Ubuntu – Make annoying executable invisible to bash tab completion (cd-it8 etc)

18.04auto-completionbashcommand line

When using the command line, cd is one of the most frequently used shell commands. I've gotten used to the ability to type cd, pressing tab, and then pressing tab again to see what directories there are to cd into. Ubuntu has recently started including the colord package and its tools start with cd. Now if I press cd and tab, I get this:

$ cd
cd                 cd-fix-profile     cd-it8             
cd-create-profile  cd-iccdump         

How can I make sure all those cd-* executables don't show up when I'm using the command line? I assume they are necessary for the OS, so I can't just move them out or rename them; however, I don't want them to be completed or even visible when I'm in bash.

Note that this is under bash 4.4.20(1) which is what comes with Ubuntu 18.04.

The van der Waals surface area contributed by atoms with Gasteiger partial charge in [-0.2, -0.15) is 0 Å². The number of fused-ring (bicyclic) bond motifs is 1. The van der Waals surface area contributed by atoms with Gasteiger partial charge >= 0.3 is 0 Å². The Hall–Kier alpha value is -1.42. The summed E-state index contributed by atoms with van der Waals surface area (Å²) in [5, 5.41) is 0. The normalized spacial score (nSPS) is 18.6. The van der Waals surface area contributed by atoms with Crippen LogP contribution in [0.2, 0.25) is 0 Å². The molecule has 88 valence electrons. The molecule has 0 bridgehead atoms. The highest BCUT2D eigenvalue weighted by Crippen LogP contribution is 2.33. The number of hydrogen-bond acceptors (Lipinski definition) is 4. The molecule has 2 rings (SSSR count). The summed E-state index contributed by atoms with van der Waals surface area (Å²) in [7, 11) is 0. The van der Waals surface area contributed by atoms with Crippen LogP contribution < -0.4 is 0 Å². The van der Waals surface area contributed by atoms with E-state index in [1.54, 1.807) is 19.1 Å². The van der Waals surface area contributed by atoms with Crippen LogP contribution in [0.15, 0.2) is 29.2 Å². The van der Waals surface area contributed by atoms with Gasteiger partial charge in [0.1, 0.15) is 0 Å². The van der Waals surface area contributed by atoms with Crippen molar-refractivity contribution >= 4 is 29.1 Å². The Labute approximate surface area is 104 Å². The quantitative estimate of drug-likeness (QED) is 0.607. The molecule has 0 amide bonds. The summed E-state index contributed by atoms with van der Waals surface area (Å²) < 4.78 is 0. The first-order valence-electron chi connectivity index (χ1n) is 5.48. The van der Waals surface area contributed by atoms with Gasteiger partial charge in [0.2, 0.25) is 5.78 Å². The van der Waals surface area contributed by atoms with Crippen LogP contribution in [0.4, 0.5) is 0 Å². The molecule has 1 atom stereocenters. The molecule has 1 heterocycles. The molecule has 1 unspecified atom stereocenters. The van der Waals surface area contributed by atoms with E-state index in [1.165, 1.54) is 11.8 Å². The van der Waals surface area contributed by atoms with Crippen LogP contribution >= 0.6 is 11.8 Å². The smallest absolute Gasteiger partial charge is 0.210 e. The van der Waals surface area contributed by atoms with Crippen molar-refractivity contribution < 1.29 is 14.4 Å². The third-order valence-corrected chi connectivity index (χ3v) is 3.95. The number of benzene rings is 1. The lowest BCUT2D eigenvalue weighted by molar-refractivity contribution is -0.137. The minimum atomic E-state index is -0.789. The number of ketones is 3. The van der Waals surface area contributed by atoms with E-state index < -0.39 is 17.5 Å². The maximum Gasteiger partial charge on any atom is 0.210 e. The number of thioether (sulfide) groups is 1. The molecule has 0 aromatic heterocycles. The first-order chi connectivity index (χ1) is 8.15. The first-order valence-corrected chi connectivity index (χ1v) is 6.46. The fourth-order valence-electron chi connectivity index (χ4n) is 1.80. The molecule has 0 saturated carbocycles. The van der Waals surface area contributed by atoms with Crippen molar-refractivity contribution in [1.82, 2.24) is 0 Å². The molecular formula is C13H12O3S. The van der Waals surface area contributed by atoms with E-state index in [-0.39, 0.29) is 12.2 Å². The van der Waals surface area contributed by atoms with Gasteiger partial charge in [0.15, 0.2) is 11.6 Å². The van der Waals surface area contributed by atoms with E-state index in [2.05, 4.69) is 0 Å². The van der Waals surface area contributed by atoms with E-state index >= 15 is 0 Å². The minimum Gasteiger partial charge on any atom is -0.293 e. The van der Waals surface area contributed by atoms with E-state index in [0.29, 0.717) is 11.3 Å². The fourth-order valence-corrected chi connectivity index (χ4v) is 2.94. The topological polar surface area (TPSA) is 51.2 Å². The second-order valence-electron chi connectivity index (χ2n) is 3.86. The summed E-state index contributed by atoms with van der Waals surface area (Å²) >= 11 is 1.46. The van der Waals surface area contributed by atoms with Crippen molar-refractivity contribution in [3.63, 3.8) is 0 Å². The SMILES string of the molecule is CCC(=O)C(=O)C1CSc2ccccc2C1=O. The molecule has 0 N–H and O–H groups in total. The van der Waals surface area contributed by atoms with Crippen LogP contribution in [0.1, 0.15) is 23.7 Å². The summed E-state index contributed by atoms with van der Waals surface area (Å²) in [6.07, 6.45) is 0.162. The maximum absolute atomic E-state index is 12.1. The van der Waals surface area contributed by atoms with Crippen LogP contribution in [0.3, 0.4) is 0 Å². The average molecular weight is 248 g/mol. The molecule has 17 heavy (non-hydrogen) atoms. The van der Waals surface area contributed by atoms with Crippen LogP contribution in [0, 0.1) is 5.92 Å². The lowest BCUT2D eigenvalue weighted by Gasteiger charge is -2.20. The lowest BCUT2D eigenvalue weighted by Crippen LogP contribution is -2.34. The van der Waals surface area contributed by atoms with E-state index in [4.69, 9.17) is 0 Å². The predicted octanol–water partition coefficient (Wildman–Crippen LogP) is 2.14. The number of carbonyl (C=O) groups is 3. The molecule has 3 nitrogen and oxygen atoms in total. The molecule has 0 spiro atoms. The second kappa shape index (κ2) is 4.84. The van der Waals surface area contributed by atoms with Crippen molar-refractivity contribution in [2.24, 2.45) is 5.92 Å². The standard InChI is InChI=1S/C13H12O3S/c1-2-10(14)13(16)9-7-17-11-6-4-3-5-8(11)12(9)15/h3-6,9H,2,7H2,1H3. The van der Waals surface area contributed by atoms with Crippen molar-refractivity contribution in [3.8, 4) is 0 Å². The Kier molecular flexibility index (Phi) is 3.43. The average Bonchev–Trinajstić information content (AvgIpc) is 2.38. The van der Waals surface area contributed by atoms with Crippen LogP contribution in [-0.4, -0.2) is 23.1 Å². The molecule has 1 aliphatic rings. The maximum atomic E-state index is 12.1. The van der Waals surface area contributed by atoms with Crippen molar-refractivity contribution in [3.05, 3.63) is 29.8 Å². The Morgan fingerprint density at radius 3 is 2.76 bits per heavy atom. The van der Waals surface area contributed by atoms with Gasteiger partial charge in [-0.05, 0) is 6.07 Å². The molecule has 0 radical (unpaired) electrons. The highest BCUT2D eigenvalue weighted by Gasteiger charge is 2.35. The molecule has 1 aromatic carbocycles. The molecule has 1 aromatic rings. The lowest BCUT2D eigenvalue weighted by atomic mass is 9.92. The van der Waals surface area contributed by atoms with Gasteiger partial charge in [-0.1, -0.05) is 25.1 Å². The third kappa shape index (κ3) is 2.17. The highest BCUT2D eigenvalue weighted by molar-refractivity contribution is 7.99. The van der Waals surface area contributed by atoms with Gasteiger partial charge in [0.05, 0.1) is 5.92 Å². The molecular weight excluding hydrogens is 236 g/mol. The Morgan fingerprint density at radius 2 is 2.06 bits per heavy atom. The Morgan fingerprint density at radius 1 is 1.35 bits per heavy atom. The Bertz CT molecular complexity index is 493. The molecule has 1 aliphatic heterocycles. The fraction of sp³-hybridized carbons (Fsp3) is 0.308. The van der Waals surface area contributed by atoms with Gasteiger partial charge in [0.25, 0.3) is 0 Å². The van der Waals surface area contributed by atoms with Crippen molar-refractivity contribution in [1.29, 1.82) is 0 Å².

As an aside: are those executables still included in Ubuntu 20.04?

Best Answer

  • From Bash Variables,

    A colon-separated list of shell patterns (see Pattern Matching) defining the list of filenames to be ignored by command search using PATH. Files whose full pathnames match one of these patterns are not considered executable files for the purposes of completion and command execution via PATH lookup.

    So add this to ~/.bashrc:


    I do not have those cd-* commands, but here is another example:

    $ ex<TAB>
    ex                          exit                        exo-open                    expiry
    exec                        exo-csource                 exo-preferred-applications  export
    exifautotran                exo-desktop-item-edit       expand                      expr
    $ xfc<TAB>
    xfce4-terminal          xfce4-terminal.wrapper  xfconf-query
    $ EXECIGNORE="*/ex?*:*/xfconf-query:"
    $ ex<TAB>
    ex      exec    exit    export
    $ xfc<TAB>
    $ xfce4-terminal

    It illustrates an important point: Shell builtins are not excluded (exec, exit and export are still suggested in the completion), since they are not searched using PATH.